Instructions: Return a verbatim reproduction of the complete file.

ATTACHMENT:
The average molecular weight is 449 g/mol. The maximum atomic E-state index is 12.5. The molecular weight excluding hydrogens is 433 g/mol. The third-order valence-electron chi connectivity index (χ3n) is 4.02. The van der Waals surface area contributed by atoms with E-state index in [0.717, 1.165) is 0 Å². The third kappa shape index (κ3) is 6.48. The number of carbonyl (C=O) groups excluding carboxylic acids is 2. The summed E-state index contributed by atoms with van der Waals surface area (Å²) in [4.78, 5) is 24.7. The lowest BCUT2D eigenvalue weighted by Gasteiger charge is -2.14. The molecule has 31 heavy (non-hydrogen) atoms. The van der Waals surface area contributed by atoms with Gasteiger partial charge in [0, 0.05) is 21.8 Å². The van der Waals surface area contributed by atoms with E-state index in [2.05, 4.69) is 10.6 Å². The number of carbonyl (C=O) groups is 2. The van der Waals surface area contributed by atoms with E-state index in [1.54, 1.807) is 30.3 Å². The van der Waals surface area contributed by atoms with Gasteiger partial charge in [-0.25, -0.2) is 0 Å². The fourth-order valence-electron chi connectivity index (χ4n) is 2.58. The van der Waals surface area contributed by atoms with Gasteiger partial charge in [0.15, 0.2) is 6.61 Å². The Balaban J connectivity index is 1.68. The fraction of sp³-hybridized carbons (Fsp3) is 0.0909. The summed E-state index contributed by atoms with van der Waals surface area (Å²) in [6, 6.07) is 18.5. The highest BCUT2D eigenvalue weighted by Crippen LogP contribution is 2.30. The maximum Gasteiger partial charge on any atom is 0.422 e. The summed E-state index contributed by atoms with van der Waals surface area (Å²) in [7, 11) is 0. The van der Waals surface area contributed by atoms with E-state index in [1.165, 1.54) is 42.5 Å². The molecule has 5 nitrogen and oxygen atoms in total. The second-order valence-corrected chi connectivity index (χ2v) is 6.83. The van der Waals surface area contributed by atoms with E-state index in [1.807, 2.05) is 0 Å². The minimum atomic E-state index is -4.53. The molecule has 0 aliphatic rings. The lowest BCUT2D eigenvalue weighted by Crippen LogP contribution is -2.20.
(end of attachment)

The average molecular weight is 449 g/mol. The maximum atomic E-state index is 12.5. The molecular weight excluding hydrogens is 433 g/mol. The third-order valence-electron chi connectivity index (χ3n) is 4.02. The van der Waals surface area contributed by atoms with E-state index in [0.717, 1.165) is 0 Å². The third kappa shape index (κ3) is 6.48. The number of carbonyl (C=O) groups excluding carboxylic acids is 2. The summed E-state index contributed by atoms with van der Waals surface area (Å²) in [4.78, 5) is 24.7. The lowest BCUT2D eigenvalue weighted by Gasteiger charge is -2.14. The molecule has 31 heavy (non-hydrogen) atoms. The van der Waals surface area contributed by atoms with Gasteiger partial charge in [0, 0.05) is 21.8 Å². The van der Waals surface area contributed by atoms with E-state index in [2.05, 4.69) is 10.6 Å². The number of carbonyl (C=O) groups is 2. The van der Waals surface area contributed by atoms with E-state index in [1.54, 1.807) is 30.3 Å². The van der Waals surface area contributed by atoms with Gasteiger partial charge in [-0.25, -0.2) is 0 Å². The fourth-order valence-electron chi connectivity index (χ4n) is 2.58. The van der Waals surface area contributed by atoms with Gasteiger partial charge in [0.15, 0.2) is 6.61 Å². The Balaban J connectivity index is 1.68. The fraction of sp³-hybridized carbons (Fsp3) is 0.0909. The summed E-state index contributed by atoms with van der Waals surface area (Å²) in [6, 6.07) is 18.5. The highest BCUT2D eigenvalue weighted by Crippen LogP contribution is 2.30. The maximum Gasteiger partial charge on any atom is 0.422 e. The summed E-state index contributed by atoms with van der Waals surface area (Å²) in [7, 11) is 0. The van der Waals surface area contributed by atoms with E-state index in [1.165, 1.54) is 42.5 Å². The molecule has 5 nitrogen and oxygen atoms in total. The second-order valence-corrected chi connectivity index (χ2v) is 6.83. The van der Waals surface area contributed by atoms with E-state index in [1.807, 2.05) is 0 Å². The minimum atomic E-state index is -4.53. The molecule has 0 aliphatic rings. The lowest BCUT2D eigenvalue weighted by Crippen LogP contribution is -2.20.